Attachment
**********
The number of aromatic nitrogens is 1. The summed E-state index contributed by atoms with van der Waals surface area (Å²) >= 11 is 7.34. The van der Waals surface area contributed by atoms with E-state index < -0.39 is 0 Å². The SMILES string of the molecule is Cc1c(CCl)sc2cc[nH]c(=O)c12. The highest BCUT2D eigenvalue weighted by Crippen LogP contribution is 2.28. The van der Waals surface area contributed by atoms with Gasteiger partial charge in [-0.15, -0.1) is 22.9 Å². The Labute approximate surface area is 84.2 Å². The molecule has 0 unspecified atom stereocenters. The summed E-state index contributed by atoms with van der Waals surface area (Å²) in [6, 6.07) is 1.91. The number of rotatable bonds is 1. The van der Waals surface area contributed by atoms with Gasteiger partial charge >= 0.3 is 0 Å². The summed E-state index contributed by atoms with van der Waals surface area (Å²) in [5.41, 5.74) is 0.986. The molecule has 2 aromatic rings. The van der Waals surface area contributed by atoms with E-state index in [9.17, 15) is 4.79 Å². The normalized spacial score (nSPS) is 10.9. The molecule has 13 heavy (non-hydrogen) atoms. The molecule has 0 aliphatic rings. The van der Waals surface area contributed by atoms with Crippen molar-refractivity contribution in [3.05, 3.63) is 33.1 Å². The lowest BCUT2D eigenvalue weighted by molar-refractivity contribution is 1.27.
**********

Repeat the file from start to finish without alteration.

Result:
The number of aromatic nitrogens is 1. The summed E-state index contributed by atoms with van der Waals surface area (Å²) >= 11 is 7.34. The van der Waals surface area contributed by atoms with E-state index < -0.39 is 0 Å². The SMILES string of the molecule is Cc1c(CCl)sc2cc[nH]c(=O)c12. The highest BCUT2D eigenvalue weighted by Crippen LogP contribution is 2.28. The van der Waals surface area contributed by atoms with Gasteiger partial charge in [-0.15, -0.1) is 22.9 Å². The Labute approximate surface area is 84.2 Å². The molecule has 0 unspecified atom stereocenters. The summed E-state index contributed by atoms with van der Waals surface area (Å²) in [6, 6.07) is 1.91. The number of rotatable bonds is 1. The van der Waals surface area contributed by atoms with Gasteiger partial charge >= 0.3 is 0 Å². The summed E-state index contributed by atoms with van der Waals surface area (Å²) in [5.41, 5.74) is 0.986. The molecule has 2 aromatic rings. The van der Waals surface area contributed by atoms with E-state index in [9.17, 15) is 4.79 Å². The normalized spacial score (nSPS) is 10.9. The molecule has 13 heavy (non-hydrogen) atoms. The molecule has 0 aliphatic rings. The van der Waals surface area contributed by atoms with Crippen molar-refractivity contribution in [3.05, 3.63) is 33.1 Å². The lowest BCUT2D eigenvalue weighted by molar-refractivity contribution is 1.27.